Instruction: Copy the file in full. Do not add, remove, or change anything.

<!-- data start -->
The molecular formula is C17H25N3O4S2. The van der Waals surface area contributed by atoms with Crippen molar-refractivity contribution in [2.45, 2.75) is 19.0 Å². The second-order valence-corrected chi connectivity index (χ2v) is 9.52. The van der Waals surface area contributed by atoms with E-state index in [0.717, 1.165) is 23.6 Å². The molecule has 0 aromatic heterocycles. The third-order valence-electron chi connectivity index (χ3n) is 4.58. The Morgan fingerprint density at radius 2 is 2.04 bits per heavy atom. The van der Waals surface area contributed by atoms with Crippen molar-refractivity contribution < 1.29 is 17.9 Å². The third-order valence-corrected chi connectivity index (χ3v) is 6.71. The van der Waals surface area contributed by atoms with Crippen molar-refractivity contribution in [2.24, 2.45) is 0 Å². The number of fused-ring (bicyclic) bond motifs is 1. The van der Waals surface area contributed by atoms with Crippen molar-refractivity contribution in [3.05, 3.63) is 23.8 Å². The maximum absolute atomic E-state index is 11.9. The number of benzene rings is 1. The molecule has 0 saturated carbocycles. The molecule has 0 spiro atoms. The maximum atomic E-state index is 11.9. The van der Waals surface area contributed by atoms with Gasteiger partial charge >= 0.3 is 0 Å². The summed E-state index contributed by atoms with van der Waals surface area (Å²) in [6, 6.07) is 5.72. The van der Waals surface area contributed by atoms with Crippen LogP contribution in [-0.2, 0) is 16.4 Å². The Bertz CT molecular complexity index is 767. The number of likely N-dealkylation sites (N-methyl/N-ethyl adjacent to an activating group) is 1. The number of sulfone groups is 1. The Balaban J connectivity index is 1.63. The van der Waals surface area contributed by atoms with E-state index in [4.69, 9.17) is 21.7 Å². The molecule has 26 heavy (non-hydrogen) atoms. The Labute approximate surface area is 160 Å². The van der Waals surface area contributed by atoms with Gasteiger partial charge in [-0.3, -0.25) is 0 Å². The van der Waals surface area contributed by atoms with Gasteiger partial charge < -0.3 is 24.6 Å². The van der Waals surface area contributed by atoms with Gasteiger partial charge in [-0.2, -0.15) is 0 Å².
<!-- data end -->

The molecular formula is C17H25N3O4S2. The van der Waals surface area contributed by atoms with Crippen molar-refractivity contribution in [2.45, 2.75) is 19.0 Å². The second-order valence-corrected chi connectivity index (χ2v) is 9.52. The van der Waals surface area contributed by atoms with E-state index in [0.717, 1.165) is 23.6 Å². The molecule has 0 aromatic heterocycles. The third-order valence-electron chi connectivity index (χ3n) is 4.58. The Morgan fingerprint density at radius 2 is 2.04 bits per heavy atom. The van der Waals surface area contributed by atoms with Crippen molar-refractivity contribution < 1.29 is 17.9 Å². The third-order valence-corrected chi connectivity index (χ3v) is 6.71. The van der Waals surface area contributed by atoms with Crippen molar-refractivity contribution in [2.24, 2.45) is 0 Å². The number of fused-ring (bicyclic) bond motifs is 1. The van der Waals surface area contributed by atoms with Crippen molar-refractivity contribution in [3.05, 3.63) is 23.8 Å². The maximum absolute atomic E-state index is 11.9. The number of benzene rings is 1. The molecule has 0 saturated carbocycles. The molecule has 0 spiro atoms. The maximum atomic E-state index is 11.9. The van der Waals surface area contributed by atoms with Gasteiger partial charge >= 0.3 is 0 Å². The summed E-state index contributed by atoms with van der Waals surface area (Å²) in [6, 6.07) is 5.72. The van der Waals surface area contributed by atoms with Crippen LogP contribution in [-0.2, 0) is 16.4 Å². The Bertz CT molecular complexity index is 767. The number of likely N-dealkylation sites (N-methyl/N-ethyl adjacent to an activating group) is 1. The number of sulfone groups is 1. The Balaban J connectivity index is 1.63. The van der Waals surface area contributed by atoms with E-state index in [4.69, 9.17) is 21.7 Å². The molecule has 26 heavy (non-hydrogen) atoms. The Labute approximate surface area is 160 Å². The van der Waals surface area contributed by atoms with Gasteiger partial charge in [-0.3, -0.25) is 0 Å². The van der Waals surface area contributed by atoms with Gasteiger partial charge < -0.3 is 24.6 Å². The van der Waals surface area contributed by atoms with Gasteiger partial charge in [-0.2, -0.15) is 0 Å².